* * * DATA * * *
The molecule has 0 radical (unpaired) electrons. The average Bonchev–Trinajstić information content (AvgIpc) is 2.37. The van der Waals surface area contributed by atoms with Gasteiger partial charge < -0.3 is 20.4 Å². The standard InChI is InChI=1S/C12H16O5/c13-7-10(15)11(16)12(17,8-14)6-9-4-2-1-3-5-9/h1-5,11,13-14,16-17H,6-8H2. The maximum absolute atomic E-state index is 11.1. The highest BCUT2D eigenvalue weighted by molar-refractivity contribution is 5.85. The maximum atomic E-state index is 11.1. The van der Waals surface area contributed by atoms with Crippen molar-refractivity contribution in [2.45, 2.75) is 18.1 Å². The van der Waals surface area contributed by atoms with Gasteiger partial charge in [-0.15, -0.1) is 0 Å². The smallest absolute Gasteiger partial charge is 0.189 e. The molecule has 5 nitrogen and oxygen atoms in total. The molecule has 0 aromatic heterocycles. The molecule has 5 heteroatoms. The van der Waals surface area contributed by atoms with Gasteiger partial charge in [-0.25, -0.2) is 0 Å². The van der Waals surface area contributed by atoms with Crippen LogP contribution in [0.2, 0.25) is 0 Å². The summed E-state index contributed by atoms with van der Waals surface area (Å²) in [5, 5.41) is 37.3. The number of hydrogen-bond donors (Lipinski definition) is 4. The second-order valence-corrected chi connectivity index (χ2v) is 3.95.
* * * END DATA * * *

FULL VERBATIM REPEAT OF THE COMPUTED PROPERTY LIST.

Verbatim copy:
The molecule has 0 radical (unpaired) electrons. The average Bonchev–Trinajstić information content (AvgIpc) is 2.37. The van der Waals surface area contributed by atoms with Gasteiger partial charge < -0.3 is 20.4 Å². The standard InChI is InChI=1S/C12H16O5/c13-7-10(15)11(16)12(17,8-14)6-9-4-2-1-3-5-9/h1-5,11,13-14,16-17H,6-8H2. The maximum absolute atomic E-state index is 11.1. The highest BCUT2D eigenvalue weighted by molar-refractivity contribution is 5.85. The maximum atomic E-state index is 11.1. The van der Waals surface area contributed by atoms with Crippen molar-refractivity contribution in [2.45, 2.75) is 18.1 Å². The van der Waals surface area contributed by atoms with Gasteiger partial charge in [-0.15, -0.1) is 0 Å². The smallest absolute Gasteiger partial charge is 0.189 e. The molecule has 5 nitrogen and oxygen atoms in total. The molecule has 0 aromatic heterocycles. The molecule has 5 heteroatoms. The van der Waals surface area contributed by atoms with Gasteiger partial charge in [-0.25, -0.2) is 0 Å². The van der Waals surface area contributed by atoms with Crippen LogP contribution in [0.2, 0.25) is 0 Å². The summed E-state index contributed by atoms with van der Waals surface area (Å²) in [5, 5.41) is 37.3. The number of hydrogen-bond donors (Lipinski definition) is 4. The second-order valence-corrected chi connectivity index (χ2v) is 3.95.